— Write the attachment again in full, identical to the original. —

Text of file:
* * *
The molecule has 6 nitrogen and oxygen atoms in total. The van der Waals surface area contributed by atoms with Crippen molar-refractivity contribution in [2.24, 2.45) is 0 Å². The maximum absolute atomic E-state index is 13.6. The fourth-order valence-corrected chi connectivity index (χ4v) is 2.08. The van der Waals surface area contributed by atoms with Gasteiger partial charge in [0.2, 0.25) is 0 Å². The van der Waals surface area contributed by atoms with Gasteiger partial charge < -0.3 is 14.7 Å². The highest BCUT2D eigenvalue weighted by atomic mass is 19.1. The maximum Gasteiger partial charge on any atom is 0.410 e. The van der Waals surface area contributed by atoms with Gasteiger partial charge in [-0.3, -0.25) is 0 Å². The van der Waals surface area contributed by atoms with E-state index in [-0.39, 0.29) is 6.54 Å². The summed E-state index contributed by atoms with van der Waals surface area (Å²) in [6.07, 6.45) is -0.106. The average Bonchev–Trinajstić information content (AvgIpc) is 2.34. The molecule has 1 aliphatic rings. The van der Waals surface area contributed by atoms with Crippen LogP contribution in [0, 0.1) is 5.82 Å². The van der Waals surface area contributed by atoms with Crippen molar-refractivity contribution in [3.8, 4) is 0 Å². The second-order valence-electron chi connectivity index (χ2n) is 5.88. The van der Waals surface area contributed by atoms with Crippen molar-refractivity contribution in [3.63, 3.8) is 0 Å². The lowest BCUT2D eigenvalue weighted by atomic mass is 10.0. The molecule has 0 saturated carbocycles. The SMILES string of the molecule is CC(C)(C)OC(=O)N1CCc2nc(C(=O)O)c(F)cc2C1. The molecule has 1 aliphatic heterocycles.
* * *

The molecule has 6 nitrogen and oxygen atoms in total. The van der Waals surface area contributed by atoms with Crippen molar-refractivity contribution in [2.24, 2.45) is 0 Å². The maximum absolute atomic E-state index is 13.6. The fourth-order valence-corrected chi connectivity index (χ4v) is 2.08. The van der Waals surface area contributed by atoms with Gasteiger partial charge in [0.2, 0.25) is 0 Å². The van der Waals surface area contributed by atoms with Gasteiger partial charge < -0.3 is 14.7 Å². The highest BCUT2D eigenvalue weighted by atomic mass is 19.1. The maximum Gasteiger partial charge on any atom is 0.410 e. The van der Waals surface area contributed by atoms with Gasteiger partial charge in [-0.3, -0.25) is 0 Å². The van der Waals surface area contributed by atoms with E-state index in [-0.39, 0.29) is 6.54 Å². The summed E-state index contributed by atoms with van der Waals surface area (Å²) in [6.07, 6.45) is -0.106. The average Bonchev–Trinajstić information content (AvgIpc) is 2.34. The molecule has 1 aliphatic rings. The van der Waals surface area contributed by atoms with Crippen LogP contribution in [0, 0.1) is 5.82 Å². The van der Waals surface area contributed by atoms with Crippen molar-refractivity contribution in [3.8, 4) is 0 Å². The second-order valence-electron chi connectivity index (χ2n) is 5.88. The van der Waals surface area contributed by atoms with Crippen molar-refractivity contribution in [3.63, 3.8) is 0 Å². The lowest BCUT2D eigenvalue weighted by atomic mass is 10.0. The molecule has 0 saturated carbocycles. The SMILES string of the molecule is CC(C)(C)OC(=O)N1CCc2nc(C(=O)O)c(F)cc2C1. The molecule has 1 aliphatic heterocycles.